Have you been told your child has a sensory processing disorder (SPD) ?
Sensory processing disorders are challenging to diagnose for the following reasons:
- Sensory processing disorders can overlap with or be misdiagnosed as ADHD or Autism (ASD).
- Convergence Insufficiency (CI) or other treatable vision problems can overlap with or be misdiagnosed as SPD.
A timely and comprehensive multidisciplinary evaluation is critical for any child who shows signs or symptoms of SPD.
A 2009 study found that 1 in every 6 children may have sensory issues that make it difficult to learn and function in school.
While sensory processing issues are often seen in children with ASD, they can also be associated with ADHD, Obsessive Compulsive Disorder (OCD), or with other developmental delays.
Moreover, sensory processing issues can occur independently, with no other diagnosis at all. For this reason, it is important that a diagnosis is only made after comprehensive evaluations that provide a detailed picture of the presenting behavior.
Behaviors Related to SPD
Children who are overly-sensitive to sensory stimulation typically present with the following behaviors:
- Unable to tolerate bright lights and loud noises, such as ambulance sirens
- Refuse to wear clothing or shoes because they feels scratchy or irritating (even after cutting out all the tags and labels), or “too tight”
- Easily distracted by background noises that others don’t seem to hear
- Fearful of surprise touch, and avoid hugs and cuddling even with familiar adults
- Overly fearful of swings and playground equipment
- Often have trouble knowing where their body is in relation to other objects or people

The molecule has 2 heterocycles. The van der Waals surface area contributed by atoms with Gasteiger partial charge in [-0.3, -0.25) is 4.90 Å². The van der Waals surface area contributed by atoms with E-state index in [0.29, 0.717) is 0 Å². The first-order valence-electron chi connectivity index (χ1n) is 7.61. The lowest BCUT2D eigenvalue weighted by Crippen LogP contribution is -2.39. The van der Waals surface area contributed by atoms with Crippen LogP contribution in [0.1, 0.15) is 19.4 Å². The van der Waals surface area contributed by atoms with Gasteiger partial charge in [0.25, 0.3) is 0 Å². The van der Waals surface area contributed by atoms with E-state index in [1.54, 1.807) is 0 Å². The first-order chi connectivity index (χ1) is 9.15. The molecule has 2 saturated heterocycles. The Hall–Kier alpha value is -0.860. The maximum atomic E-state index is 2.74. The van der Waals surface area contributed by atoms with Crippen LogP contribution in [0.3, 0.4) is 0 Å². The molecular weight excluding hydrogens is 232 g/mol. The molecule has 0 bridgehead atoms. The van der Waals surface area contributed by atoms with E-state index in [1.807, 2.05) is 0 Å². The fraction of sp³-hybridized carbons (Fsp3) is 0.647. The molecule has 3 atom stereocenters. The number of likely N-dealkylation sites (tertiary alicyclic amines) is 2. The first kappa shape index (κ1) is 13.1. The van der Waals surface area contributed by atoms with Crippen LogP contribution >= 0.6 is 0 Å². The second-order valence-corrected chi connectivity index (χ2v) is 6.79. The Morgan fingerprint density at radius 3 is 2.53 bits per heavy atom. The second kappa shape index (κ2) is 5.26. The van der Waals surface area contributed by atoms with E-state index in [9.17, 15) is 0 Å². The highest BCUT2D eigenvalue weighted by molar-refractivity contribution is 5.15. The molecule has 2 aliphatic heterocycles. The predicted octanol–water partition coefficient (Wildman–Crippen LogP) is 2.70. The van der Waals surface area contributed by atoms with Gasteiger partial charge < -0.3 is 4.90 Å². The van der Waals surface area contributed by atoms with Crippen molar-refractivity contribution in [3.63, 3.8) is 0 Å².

- Often bump into people and objects and appear clumsy
- Difficulty sensing the amount of force they’re applying (i.e. they may rip the paper when erasing, pinch too hard, or slam down objects)
- Run away or bolt from whatever is distressing them
- Extreme meltdowns when overwhelmed
Meanwhile, under-sensitive children require additional sensory stimulation. These children typically present with the following behaviors:
- A constant need to touch people or textures, even when it’s not socially acceptable
- Inability to understand personal space
- An extremely high tolerance for pain
- Inability to understand their own strength
- Very fidgety and unable to sit still
- Enjoy jumping, bumping and crashing activities
- Crave fast, spinning and/or intense movement
- Enjoy being tossed in the air and jumping on furniture and trampolines
- Enjoy deep pressure like tight bear hugs
Many of these behaviors can appear as “negative behaviors”, or similar to the hyperactive behaviors associated with ADHD, while in fact, the child cannot control his need for a certain degree of sensory input as he suffers from SPD.
Treatment for SPD
While there is no medication to treat SPD, there are effective therapies, as well as practical changes that can be made to help your child at home and at school;
Vision therapy is a highly effective treatment for children with SPD.
After completing a vision therapy program, many parents report an increase in:
- Social competence
- Academic performance
Vision therapy creates objective and observable improvements in the developmental abilities of a child SPD.
Vision therapy aims to improve:
- Visual skills and/or visual processing
- Visual-motor, sensorimotor and motor skills
- Hand-eye coordination
- Sensory integration
Gains in fundamental developmental abilities allow the child to experience greater ease and satisfaction while interacting with the physical world and those around him.
If you have been told your child has a sensory processing disorder, schedule an appointment with an eye doctor with experience in children’s vision and vision therapy.
The exam examination will allow you develop a greater understanding of your child’s challenges, and to possibly begin a program that will facilitate your child’s overall success.